And then the King taking her right hand, repeated after the Bishop the words, “I, Henry, take thee, Katharine, to my wedded wife, to have and to hold from this day forward, for better for worse, for richer for poorer, in sickness and in health, till death us depart, and thereto I plight thee my troth.” Then, releasing and again clasping hands, the lady Katharine likewise said “I, Katharine, take thee Henry to my wedded husband, to have and to hold from this day forward, for better for worse, for richer for poorer, in sickness and in health, to be bonair and buxom in bed and at board, till death us depart, and thereto I plight unto thee my troth.”

The putting on of the wedding ring and proffer of gold and silver (described) followed; and the Bishop, after prayer, pronounced a benediction. The King then commanded the prothonotary to make a public instrument of the premises.”

Watkins also recorded who was present at the wedding: John, Lord Russell, keeper of the Privy Seal; Sir Anthony Browne, Captain of the King’s pensioners; Thomas Heneage; Edward Seymour, Earl of Hertford; Henry Knyvet; Richard Long; Thomas Darcy; Edward Baynton; Thomas Speke; Anthony Denny; William Herbert, Catherine’s brother-in-law; the king’s daughters, Ladies Mary and Elizabeth; Margaret Douglas his niece; Katharine Willoughby, Duchess of Suffolk; Anne Stanhope, Countess of Hertford; Jane Dudley, Viscountess Lisle, and Anne Herbert, Catherine’s sister.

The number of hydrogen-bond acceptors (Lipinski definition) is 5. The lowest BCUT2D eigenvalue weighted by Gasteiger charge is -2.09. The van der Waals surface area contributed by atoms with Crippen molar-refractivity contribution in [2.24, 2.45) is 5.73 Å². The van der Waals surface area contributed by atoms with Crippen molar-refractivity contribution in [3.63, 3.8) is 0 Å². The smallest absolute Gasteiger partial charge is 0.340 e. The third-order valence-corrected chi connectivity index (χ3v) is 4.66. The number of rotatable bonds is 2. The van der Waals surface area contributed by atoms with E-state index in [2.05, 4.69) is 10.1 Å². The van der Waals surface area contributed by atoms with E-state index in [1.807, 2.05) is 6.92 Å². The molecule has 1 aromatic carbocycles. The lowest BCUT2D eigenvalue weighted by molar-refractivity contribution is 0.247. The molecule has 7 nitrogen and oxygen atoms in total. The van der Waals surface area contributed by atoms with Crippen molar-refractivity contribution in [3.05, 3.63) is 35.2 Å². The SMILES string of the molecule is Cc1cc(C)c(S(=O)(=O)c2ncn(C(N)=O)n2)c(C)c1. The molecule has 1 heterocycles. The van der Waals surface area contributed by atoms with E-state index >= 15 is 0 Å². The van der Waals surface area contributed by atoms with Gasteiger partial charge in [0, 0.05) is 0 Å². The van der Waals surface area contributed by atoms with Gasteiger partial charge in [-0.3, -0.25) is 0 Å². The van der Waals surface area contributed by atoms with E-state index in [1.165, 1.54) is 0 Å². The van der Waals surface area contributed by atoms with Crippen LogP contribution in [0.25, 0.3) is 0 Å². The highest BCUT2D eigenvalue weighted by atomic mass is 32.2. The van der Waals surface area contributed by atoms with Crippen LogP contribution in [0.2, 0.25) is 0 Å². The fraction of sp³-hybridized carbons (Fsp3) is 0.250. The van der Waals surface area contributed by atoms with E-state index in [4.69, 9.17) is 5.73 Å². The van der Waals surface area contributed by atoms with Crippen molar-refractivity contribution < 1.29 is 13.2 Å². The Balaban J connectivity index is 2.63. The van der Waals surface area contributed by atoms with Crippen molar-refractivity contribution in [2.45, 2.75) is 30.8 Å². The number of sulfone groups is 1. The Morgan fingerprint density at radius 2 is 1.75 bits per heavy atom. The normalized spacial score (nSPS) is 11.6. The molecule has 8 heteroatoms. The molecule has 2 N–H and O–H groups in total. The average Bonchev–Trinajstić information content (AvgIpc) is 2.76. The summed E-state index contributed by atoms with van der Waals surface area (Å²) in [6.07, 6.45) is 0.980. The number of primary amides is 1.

Catherine was King Henry VIII’s sixth and final wife, and Henry was her third husband. Catherine had been widowed twice. Her first marriage had been to Edward Burgh (or Borough), son of Sir Thomas Burgh and grandson of Edward, 2nd Baron Burgh, whom she married in 1529. Burgh died in 1533 and Catherine went on to marry John Neville, 3rd Baron Latimer of Snape in Yorkshire, in 1534. Latimer died in March 1543.